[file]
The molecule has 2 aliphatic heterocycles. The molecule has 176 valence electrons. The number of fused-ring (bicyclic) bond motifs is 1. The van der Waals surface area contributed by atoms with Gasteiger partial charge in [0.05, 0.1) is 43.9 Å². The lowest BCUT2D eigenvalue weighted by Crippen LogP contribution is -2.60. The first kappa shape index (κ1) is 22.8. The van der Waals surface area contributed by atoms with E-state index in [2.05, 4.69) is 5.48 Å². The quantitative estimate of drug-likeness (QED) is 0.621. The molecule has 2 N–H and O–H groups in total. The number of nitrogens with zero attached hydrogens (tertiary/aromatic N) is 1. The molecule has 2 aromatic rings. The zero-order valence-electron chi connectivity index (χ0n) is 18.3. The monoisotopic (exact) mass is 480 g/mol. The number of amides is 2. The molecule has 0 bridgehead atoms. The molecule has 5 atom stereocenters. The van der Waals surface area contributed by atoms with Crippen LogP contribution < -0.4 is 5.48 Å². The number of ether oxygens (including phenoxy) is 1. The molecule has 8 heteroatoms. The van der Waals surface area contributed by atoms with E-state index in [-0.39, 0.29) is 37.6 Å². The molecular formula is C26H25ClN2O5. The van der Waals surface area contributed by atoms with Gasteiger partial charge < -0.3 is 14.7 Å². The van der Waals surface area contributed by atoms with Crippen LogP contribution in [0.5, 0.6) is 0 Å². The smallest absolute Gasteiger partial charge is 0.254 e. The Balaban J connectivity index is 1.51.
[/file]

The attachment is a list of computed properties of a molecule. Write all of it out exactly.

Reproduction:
The molecule has 2 aliphatic heterocycles. The molecule has 176 valence electrons. The number of fused-ring (bicyclic) bond motifs is 1. The van der Waals surface area contributed by atoms with Gasteiger partial charge in [0.05, 0.1) is 43.9 Å². The lowest BCUT2D eigenvalue weighted by Crippen LogP contribution is -2.60. The first kappa shape index (κ1) is 22.8. The van der Waals surface area contributed by atoms with E-state index in [2.05, 4.69) is 5.48 Å². The quantitative estimate of drug-likeness (QED) is 0.621. The molecule has 2 N–H and O–H groups in total. The number of nitrogens with zero attached hydrogens (tertiary/aromatic N) is 1. The molecule has 2 aromatic rings. The zero-order valence-electron chi connectivity index (χ0n) is 18.3. The monoisotopic (exact) mass is 480 g/mol. The number of amides is 2. The molecule has 0 bridgehead atoms. The molecule has 5 atom stereocenters. The van der Waals surface area contributed by atoms with Crippen LogP contribution < -0.4 is 5.48 Å². The number of ether oxygens (including phenoxy) is 1. The molecule has 8 heteroatoms. The van der Waals surface area contributed by atoms with E-state index in [-0.39, 0.29) is 37.6 Å². The molecular formula is C26H25ClN2O5. The van der Waals surface area contributed by atoms with Gasteiger partial charge < -0.3 is 14.7 Å². The van der Waals surface area contributed by atoms with Crippen LogP contribution in [0.5, 0.6) is 0 Å². The smallest absolute Gasteiger partial charge is 0.254 e. The Balaban J connectivity index is 1.51.